Monday, 22 August 2011

Jack Layton

We here at the Peanut are sorry to learn of Jack's demise. Jack was a dynamic figure in Canada's political scene and as leader of the NDP he provided an important counter-balance to the traditional governing parties.

I certainly feel for Olivia and the rest of Jack's friends and family, but I am not going to pretend now that I have any particular personal attachment to Jack simply because he has passed away. And though I regret his passing, it is certainly no surprise. My mother, like Jack, won a battle with cancer but lost the war. I know others who have fallen to cancer's sword as well, including both parents of a family that I am acquainted with. In both cases cancer struck with shocking speed, taking both parents (years apart) in less than one month from their initial diagnosis. Once cancer grips your body there is little than can be done to stop it.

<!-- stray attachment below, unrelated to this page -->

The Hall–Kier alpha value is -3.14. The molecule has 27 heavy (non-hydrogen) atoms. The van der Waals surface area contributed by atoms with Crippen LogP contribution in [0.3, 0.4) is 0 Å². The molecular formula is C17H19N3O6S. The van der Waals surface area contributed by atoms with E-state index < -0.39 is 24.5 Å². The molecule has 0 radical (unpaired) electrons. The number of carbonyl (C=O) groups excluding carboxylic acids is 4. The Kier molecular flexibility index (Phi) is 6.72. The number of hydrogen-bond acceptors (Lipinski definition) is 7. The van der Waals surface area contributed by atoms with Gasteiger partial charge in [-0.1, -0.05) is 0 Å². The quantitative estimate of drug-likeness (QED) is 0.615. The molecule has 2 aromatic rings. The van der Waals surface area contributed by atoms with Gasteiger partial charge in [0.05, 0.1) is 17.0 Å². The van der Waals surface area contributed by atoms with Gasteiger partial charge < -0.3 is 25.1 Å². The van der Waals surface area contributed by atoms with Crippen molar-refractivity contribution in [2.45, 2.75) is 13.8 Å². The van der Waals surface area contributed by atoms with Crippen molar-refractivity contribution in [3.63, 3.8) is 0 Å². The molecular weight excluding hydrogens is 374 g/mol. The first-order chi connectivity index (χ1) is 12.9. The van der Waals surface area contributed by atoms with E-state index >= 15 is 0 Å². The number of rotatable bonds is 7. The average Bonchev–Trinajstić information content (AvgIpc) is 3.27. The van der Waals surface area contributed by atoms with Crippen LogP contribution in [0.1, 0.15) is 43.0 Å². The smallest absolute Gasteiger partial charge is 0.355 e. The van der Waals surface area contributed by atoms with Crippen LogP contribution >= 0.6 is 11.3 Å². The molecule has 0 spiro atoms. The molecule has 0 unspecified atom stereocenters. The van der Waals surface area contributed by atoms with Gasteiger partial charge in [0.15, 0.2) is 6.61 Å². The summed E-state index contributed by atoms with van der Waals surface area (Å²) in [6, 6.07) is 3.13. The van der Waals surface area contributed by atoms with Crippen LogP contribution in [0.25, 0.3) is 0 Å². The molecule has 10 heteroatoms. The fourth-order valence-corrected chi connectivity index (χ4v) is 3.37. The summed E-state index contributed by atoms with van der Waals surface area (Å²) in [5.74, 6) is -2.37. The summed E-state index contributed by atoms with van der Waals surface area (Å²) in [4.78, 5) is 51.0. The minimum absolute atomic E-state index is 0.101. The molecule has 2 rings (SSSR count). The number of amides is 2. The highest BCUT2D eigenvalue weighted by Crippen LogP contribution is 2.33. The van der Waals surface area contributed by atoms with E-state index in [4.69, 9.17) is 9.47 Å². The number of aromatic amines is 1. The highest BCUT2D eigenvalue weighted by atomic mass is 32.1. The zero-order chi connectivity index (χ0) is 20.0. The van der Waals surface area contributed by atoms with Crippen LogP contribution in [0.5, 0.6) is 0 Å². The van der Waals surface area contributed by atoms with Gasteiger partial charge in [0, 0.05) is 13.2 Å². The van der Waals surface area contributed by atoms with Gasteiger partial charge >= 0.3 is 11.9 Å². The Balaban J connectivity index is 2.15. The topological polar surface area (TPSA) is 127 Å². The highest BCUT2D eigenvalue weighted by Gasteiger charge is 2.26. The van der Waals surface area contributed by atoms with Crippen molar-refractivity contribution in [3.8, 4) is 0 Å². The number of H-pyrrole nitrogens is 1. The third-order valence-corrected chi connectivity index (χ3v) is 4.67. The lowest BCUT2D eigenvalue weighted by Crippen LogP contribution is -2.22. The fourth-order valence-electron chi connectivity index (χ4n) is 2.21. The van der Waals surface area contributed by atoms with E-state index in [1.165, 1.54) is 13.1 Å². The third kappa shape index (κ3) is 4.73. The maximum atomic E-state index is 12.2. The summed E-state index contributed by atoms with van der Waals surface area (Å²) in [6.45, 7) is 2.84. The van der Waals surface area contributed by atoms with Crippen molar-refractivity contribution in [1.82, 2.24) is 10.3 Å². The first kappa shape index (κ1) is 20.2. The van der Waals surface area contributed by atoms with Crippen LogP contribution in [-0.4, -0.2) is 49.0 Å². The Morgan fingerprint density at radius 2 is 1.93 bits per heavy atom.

That is why, when Jack appeared in his press conference, suddenly frail and weak, less than a month ago, I feared the worst. I was not one of those who optimistically predicted that Jack would be back in September or even that he would be back at all. I knew he would not. I suspect most people knew as well, but did not want to face reality. I read all of those tweets and commentaries that said Cancer better watch out because it doesn't know who it's dealing with and other silly things, and I shook my head. Sure, hope for the best, but if you convince yourself that he's going to beat it, it will only hurt more when he does not. It may be a blessing for the NDP and its supporters that the end came as quickly as it did, rather than stringing them along with false hope of a return of Jack.